- I had a lot of fun with this lesson, and the students did as well. They were very excited to use the ear guitars and make their own instruments. Some prior knowledge was the idea of an ear drum, and a few knew about volume. I definitely recommend having them feel their throat while talking because they connected to the concept of sound as vibrations when they could hear their own vocal cords vibrating. (Most of the parents had fun demonstrating this as well) Overall, this was very successful lesson.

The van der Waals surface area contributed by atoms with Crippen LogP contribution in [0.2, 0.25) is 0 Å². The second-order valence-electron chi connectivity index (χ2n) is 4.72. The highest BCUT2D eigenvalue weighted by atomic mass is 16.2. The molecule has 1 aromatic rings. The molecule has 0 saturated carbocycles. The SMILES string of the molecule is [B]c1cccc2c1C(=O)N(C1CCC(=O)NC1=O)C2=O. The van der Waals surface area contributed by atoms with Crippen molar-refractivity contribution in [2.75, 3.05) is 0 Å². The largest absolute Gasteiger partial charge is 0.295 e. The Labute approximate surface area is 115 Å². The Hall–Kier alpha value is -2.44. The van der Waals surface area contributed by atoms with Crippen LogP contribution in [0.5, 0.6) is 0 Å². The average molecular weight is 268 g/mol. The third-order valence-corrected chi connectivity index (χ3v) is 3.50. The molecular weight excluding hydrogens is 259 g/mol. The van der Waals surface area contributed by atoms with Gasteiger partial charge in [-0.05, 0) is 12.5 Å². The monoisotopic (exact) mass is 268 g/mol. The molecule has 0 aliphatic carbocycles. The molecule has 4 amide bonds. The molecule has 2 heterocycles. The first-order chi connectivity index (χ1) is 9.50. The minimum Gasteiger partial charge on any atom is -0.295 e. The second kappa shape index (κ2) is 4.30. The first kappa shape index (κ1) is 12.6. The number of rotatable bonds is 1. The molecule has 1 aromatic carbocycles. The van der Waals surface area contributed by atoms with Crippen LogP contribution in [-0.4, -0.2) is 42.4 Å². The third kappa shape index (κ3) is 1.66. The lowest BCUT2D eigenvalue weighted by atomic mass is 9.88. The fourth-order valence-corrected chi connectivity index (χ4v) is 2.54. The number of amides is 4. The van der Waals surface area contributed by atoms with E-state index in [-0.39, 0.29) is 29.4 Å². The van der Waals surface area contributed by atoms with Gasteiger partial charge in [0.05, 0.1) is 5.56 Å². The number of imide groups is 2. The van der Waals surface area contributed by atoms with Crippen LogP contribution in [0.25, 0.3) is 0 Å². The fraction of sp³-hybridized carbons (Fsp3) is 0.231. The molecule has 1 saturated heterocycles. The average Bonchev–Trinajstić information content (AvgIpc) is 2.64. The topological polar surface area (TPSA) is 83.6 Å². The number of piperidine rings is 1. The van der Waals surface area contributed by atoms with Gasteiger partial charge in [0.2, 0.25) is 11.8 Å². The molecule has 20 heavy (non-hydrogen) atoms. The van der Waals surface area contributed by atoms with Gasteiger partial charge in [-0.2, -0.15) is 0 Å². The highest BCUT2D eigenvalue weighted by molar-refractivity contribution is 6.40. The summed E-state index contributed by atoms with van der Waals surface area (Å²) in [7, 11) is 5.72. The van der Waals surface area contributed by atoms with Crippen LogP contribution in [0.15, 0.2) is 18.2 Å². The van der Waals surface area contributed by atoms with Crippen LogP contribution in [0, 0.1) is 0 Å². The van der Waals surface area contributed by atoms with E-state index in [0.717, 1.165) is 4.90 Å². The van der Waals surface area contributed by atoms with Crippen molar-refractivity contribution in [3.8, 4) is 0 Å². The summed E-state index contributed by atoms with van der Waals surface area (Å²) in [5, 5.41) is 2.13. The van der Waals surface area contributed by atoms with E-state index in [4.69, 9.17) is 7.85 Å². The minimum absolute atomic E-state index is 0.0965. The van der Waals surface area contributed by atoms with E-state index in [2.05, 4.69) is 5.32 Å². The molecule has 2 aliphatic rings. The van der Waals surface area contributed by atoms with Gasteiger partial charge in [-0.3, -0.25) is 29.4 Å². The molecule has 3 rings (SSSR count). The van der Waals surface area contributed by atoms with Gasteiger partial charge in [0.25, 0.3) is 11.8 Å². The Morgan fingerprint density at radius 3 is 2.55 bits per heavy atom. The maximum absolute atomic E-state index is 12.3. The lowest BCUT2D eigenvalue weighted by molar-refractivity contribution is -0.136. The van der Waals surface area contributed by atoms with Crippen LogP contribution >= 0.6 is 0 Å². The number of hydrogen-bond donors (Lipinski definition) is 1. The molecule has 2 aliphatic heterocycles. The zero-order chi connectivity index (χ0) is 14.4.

- This lesson provided students with an interactive way for students to engage in pitch, frequency, and sound. By connecting all the information back to the ear we were able to help the students understand how the ear work and how it allows humans to hear. The ear guitar demonstration was a blast! The children had so much fun talking to each other with it and hear the vibrations. Guiding the students through our handout reinforced all that we had talked about and allowed for conversation. The students seemed to understand what we were communicating to them after filling out the worksheet. We did not expect that we wouldn't have time to make all the instruments but by passing around our pre-made guitars and drums the children were able to understand the concepts with the other instruments. The students brought previous knowledge about the ear drum and they seemed to catch on quickly with the concept of vibrations and sound waves. Volume was another concept that they seemed to understand fairly well. My favorite part I think enhanced learning the most in the lesson was the ear guitar, it is a simple, cheap, and fun demonstration that most kids enjoyed but best of all, they understood. Overall this was a creative and fun lesson to do. Preparation was fairly simple and students are able to further explore the concepts of volume, frequency, pitch, and the ear.